3 Easy Ways To Deeply Connect With Your Son

If you  read my intro post Fathers Need A Plan To Raise Their Sons, you will recall the breakthroughs I mentioned in my relationships with my children.

I think one of the big “Aha!” moments we all eventually realize is this:
We know most of the things we need to do – we just aren’t doing them.

We don’t need to read another book to get started – we just need to get started with the things we know.
GET STARTED – Period.

We can always read another book if we approach a subject or question where we need some deeper thought, other perspectives, or specific information.  But not getting started because we don’t think we are “wise enough” or “qualified” to teach our sons is absurd.
You have learned life lessons, and that is exactly what your son needs to hear about.

Here are 3 conversations you can have with your son right now that will build the relationship between you:

  1. Responsibility + Maturity lead to Opportunity
    Having the information is not enough, one must possess and exhibit other skills and character traits to be allowed bigger more serious opportunities.  Explain to your son something pertinent at his age range that he knows he is not currently able to do.
    Example: For a 10-13 year old, ask him if he thinks he could drive a car if he could reach all the pedals, controls, etc.  They usually think they could to some degree.  Now ask him about his experience at driving, and if he would know what to do if  the front tire blew out while driving 60 mph.  Set up the situation where he’s driving along just fine, then the tire blows and the car starts jerking all over the road.  What would he do?  Most likely panic and freeze.  And if that happens, not only he could get hurt, but others around him as well.  Only responsible and mature people that have been trained to handle a car, practiced, and respect the huge dangers inherent to driving should be allowed to drive a car.Then let him know there are many things like this in life, and that’s why sometimes I am going to tell you I don’t think it’s time for you to do that activity, or be in that situation.  The key is, you have to know that I love you and out of that love for you I will protect you – not just from physical harm, but from things that can harm your mind and thinking as well.
    The big question I have is Do You Trust Me?
    If you do, when the time comes when I have to say No, not at this time, you will know I am looking out for your protection, not just keeping you from something.  Does that make sense?
    Now let him ask questions, or ask him what questions he has.  Also, read this post if you haven’t already Son, Do You Trust Me?
  2. Good, Bad, Better Things
    Living your life without stopping to ask yourself Why am I doing this? can lead to regret, and wasted years.
    Tell your son about a time in your life where you made a change in your thought process, you broke a habit, or you changed directions.  Make sure you think about this example in advance so you can write down the key points you want to get across.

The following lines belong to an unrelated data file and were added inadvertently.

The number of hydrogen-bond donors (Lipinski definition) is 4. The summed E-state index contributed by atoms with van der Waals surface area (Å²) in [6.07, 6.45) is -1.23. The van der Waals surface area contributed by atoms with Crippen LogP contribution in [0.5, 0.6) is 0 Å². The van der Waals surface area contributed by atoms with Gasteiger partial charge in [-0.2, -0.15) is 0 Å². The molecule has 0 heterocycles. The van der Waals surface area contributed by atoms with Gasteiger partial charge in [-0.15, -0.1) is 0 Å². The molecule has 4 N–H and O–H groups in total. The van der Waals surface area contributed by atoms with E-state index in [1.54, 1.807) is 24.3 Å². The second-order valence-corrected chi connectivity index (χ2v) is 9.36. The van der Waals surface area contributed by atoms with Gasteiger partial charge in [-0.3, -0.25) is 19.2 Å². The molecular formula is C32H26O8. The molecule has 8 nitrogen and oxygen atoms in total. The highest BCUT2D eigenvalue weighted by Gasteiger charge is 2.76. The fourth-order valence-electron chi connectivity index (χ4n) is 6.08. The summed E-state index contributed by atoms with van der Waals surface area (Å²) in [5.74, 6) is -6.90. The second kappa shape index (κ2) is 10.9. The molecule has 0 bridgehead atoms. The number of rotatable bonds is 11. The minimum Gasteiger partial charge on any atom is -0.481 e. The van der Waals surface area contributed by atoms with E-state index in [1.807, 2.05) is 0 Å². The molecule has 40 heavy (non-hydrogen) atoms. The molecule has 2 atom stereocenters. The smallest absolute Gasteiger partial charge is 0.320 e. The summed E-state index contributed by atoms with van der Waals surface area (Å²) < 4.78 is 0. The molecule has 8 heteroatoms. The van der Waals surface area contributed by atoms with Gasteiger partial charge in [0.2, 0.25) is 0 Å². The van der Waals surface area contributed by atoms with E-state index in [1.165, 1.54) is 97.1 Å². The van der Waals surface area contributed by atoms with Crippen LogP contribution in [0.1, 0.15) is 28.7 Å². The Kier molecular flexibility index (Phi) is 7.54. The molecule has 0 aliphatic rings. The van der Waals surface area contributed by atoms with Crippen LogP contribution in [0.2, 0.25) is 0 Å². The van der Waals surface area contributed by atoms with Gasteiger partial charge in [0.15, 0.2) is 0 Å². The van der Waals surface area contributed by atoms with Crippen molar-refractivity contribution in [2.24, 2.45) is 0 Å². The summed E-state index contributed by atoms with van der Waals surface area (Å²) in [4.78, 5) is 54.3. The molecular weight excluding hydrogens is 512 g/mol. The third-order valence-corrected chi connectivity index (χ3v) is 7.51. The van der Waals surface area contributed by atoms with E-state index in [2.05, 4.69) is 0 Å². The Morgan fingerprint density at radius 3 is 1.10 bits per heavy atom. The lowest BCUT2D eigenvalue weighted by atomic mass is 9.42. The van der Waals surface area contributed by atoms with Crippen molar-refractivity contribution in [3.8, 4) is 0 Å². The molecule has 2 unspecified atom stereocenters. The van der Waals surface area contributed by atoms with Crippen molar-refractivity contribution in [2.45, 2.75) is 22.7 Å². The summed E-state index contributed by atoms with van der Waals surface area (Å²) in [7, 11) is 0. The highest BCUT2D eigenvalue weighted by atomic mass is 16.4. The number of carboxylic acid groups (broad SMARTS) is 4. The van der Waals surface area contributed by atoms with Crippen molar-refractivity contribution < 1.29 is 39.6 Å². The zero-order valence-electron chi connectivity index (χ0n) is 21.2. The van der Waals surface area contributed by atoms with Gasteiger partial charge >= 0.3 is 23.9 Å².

One simple thought I like to use is the Good, Bad, Better Thing exercise.  Take your action and ask yourself:
    – what is Good about this?
    – what is Bad (or could be detrimental) about this?
    – is there a Better Thing I could be doing?
    Use your example and talk about how you answered these questions, and why you made the change.
    Now talk with your son about analyzing some of the things he is doing, and ask him if any things jump to mind where he has made a change for the better.  Then ask him if there are other actions or decisions he is making you might be able to discuss to help him make a good decision. It’s all about the conversation, being open and encouraging, and sharing your life experiences so he can relate his situations to you.
  3. Making Mistakes and Learning
    We all make mistakes, and we’re going to make more.
    Being honest and open with your son by talking about mistakes you’ve made in your past allows him to know you don’t require him to be “perfect” because you know what he’s going through.  He needs to know you expect him to make mistakes, but he must find out what there is to learn from each one so he can make fewer of them by acquiring this wisdom.
    Relate to him some mistakes you made as a young man, how you felt, and really focus on what a “goober” you were.  Then tell him how you kept from doing that again, what you learned, and how it’s helped you today.  Then ask him about some mistakes he’s made that he’s learned from, and how that has helped him as he’s gotten older.

The key here is to be vulnerable, give your example first, tell the lesson you learned, ask him to share one as well, what lessons he’s learned, and how this helps you both to be better men.

Being a great father for your son is often defined by the conversations you have that help him think more deeply, learn more about himself, and give him tools to make good decisions.

You can do that, just get started and be consistent.

If I can help answer any questions or help you get started in these conversations, feel free to email me at fathersraisingsons@gmail.com

** And don’t forget to leave your Comments below – especially if you can share a time when you had a “breakthrough” conversation with your son.

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